All models come with a reversing camera, Subaru’s EyeSight forward facing camera system that incorporates AEB, lane keeping, adaptive cruise control and more. There are full details on the safety systems and their operability in the section below.

Things missing from any grade of Outback? It would have been nice to have a wireless phone charger, and there are no traditional parking sensors, either.

Overall though, there’s a lot to like across multiple grades, here.

If you’re interested in colours (or colors if you prefer), then you might be intrigued to know there are nine colours available. Two can’t be had on the AWD Sport grade - Storm Grey Metallic and Crimson Red Pearl – but it can be had in any of the remaining colours, as can the other trim levels: Crystal White Pearl, Magnetite Grey Metallic, Ice Silver Metallic, Crystal Black Silica, Dark Blue Pearl, and the new Autumn Green Metallic and Brilliant Bronze Metallic.

The best news? None of the colour choices will cost you any extra money!


MG HS8/10

With prices starting as low as $29,990 drive-away it's easy to see why MGs have been flying off the shelves of late.

When it arrived in late 2020, the HS was MG's most important model, breaking the brand into the most mainstream of segments with a mid-size SUV. Prior to its arrival, MG had played in the cheap and cheerful space with its budget MG3 hatch and ZS small SUV, but the HS came packed from the get-go with a digitised cabin, a suite of active-safety features, and a European-style small-capacity turbocharged engine.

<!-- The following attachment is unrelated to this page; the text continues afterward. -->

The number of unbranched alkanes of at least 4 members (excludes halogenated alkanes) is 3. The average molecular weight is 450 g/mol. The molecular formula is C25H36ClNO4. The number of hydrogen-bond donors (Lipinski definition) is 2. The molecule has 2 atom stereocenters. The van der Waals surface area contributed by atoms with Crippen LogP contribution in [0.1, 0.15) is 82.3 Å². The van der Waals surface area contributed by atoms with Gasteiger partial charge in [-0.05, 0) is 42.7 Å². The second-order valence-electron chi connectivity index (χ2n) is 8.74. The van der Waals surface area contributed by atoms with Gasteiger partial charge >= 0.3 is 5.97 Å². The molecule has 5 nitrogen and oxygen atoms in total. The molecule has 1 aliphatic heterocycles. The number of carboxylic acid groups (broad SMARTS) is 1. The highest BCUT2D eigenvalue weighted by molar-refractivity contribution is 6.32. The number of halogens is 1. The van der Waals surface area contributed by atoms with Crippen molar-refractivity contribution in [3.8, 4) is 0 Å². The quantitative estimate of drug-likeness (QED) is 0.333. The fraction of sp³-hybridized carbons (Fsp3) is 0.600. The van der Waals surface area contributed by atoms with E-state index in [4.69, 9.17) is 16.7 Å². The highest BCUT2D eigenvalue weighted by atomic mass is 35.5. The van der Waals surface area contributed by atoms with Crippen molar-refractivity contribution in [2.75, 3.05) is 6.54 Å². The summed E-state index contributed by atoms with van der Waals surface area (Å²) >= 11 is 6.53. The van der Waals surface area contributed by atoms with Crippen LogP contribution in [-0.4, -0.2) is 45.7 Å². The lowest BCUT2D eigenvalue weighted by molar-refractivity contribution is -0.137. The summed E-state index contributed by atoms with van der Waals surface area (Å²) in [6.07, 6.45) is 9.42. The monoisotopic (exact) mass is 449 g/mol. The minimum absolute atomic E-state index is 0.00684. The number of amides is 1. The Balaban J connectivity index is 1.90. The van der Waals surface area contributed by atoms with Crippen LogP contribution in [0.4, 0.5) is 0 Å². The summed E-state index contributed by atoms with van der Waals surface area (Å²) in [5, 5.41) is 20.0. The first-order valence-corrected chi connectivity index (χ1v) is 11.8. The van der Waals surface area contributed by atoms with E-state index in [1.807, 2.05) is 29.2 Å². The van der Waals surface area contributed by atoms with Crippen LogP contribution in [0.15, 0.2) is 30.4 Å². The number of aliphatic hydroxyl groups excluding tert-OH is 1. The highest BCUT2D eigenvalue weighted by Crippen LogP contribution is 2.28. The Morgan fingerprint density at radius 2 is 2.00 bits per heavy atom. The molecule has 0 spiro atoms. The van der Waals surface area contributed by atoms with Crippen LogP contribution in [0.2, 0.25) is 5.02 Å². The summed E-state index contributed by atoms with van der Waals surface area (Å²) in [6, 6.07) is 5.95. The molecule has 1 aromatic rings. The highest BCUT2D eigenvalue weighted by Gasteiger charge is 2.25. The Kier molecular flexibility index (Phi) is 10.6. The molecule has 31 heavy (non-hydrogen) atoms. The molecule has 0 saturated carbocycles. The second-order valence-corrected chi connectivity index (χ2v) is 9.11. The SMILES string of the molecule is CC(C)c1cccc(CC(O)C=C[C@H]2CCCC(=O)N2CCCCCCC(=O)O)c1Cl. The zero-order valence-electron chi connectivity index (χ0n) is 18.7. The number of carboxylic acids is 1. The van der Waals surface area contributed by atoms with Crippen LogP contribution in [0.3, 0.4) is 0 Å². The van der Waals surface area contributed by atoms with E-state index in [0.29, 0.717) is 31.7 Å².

The range has expanded since then to cover even more affordable ground, now kicking off with the base model Core.

The Core wears the aforementioned $29,990 drive away price and comes with a relatively impressive suite of equipment. Standard stuff includes 17-inch alloy wheels, a 10.1-inch multimedia touchscreen with Apple CarPlay and Android Auto connectivity, a semi-digital dash cluster, halogen headlights with LED DRLs, cloth and plastic interior trim, push-start ignition, and perhaps most impressively, the full active-safety suite, which we'll take a look at later. The Core can only be chosen as a front-wheel drive automatic, with a 1.5-litre turbocharged four-cylinder engine.

Next up is the lower mid-grade Vibe, which wears a drive-away price tag of $30,990. Available with the same engine choice and largely the same specs, the Vibe adds keyless entry, a leather steering wheel, leather-look seat trim, electrically auto-folding and heated wing mirrors, an air conditioned centre console box, and a set of roof rails.

The upper mid-grade Excite can be chosen in either front drive with the 1.5-litre engine at $34,990, or as a 2.0-litre all-wheel drive at $37,990. The Excite gains 18-inch alloy wheels, LED headlights with animated LED indicators, interior ambient lighting, built-in sat-nav, alloy pedals, an electric tailgate, and a Sport mode for the engine and transmission.

Finally, the top-spec HS is the Essence. The Essence can be chosen either as a 1.5-litre turbo front-wheel drive at $38,990, a 2.0-litre turbo all-wheel drive at $42,990 or as an interesting front-wheel-drive plug-in hybrid at $46,990.